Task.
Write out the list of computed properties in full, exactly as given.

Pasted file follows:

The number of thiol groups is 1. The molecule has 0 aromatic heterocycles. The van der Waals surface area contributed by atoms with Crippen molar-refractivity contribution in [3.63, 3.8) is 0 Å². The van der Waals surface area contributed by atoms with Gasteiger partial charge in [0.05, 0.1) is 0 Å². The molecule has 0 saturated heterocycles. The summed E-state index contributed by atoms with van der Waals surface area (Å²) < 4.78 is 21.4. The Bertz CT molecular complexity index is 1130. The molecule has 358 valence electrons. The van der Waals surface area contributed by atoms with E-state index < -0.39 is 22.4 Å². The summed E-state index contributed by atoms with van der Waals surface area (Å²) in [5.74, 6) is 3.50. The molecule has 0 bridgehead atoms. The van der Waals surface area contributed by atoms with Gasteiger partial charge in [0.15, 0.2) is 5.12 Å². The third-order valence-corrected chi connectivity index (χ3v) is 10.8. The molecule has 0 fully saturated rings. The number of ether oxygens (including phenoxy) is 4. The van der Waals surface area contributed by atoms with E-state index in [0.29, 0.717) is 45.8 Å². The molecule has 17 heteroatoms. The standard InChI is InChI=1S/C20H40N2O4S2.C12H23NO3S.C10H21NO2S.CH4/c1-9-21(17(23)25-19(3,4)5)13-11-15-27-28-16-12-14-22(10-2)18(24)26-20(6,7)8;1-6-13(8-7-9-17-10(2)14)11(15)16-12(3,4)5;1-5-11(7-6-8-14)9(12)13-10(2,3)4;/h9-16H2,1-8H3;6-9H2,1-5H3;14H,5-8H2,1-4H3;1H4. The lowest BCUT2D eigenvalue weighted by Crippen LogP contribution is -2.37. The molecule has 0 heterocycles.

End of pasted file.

The number of thiol groups is 1. The molecule has 0 aromatic heterocycles. The van der Waals surface area contributed by atoms with Crippen molar-refractivity contribution in [3.63, 3.8) is 0 Å². The van der Waals surface area contributed by atoms with Gasteiger partial charge in [0.05, 0.1) is 0 Å². The molecule has 0 saturated heterocycles. The summed E-state index contributed by atoms with van der Waals surface area (Å²) < 4.78 is 21.4. The Bertz CT molecular complexity index is 1130. The molecule has 358 valence electrons. The van der Waals surface area contributed by atoms with E-state index < -0.39 is 22.4 Å². The summed E-state index contributed by atoms with van der Waals surface area (Å²) in [5.74, 6) is 3.50. The molecule has 0 bridgehead atoms. The van der Waals surface area contributed by atoms with Gasteiger partial charge in [0.15, 0.2) is 5.12 Å². The third-order valence-corrected chi connectivity index (χ3v) is 10.8. The molecule has 0 fully saturated rings. The number of ether oxygens (including phenoxy) is 4. The van der Waals surface area contributed by atoms with E-state index in [0.29, 0.717) is 45.8 Å². The molecule has 17 heteroatoms. The standard InChI is InChI=1S/C20H40N2O4S2.C12H23NO3S.C10H21NO2S.CH4/c1-9-21(17(23)25-19(3,4)5)13-11-15-27-28-16-12-14-22(10-2)18(24)26-20(6,7)8;1-6-13(8-7-9-17-10(2)14)11(15)16-12(3,4)5;1-5-11(7-6-8-14)9(12)13-10(2,3)4;/h9-16H2,1-8H3;6-9H2,1-5H3;14H,5-8H2,1-4H3;1H4. The lowest BCUT2D eigenvalue weighted by Crippen LogP contribution is -2.37. The molecule has 0 heterocycles.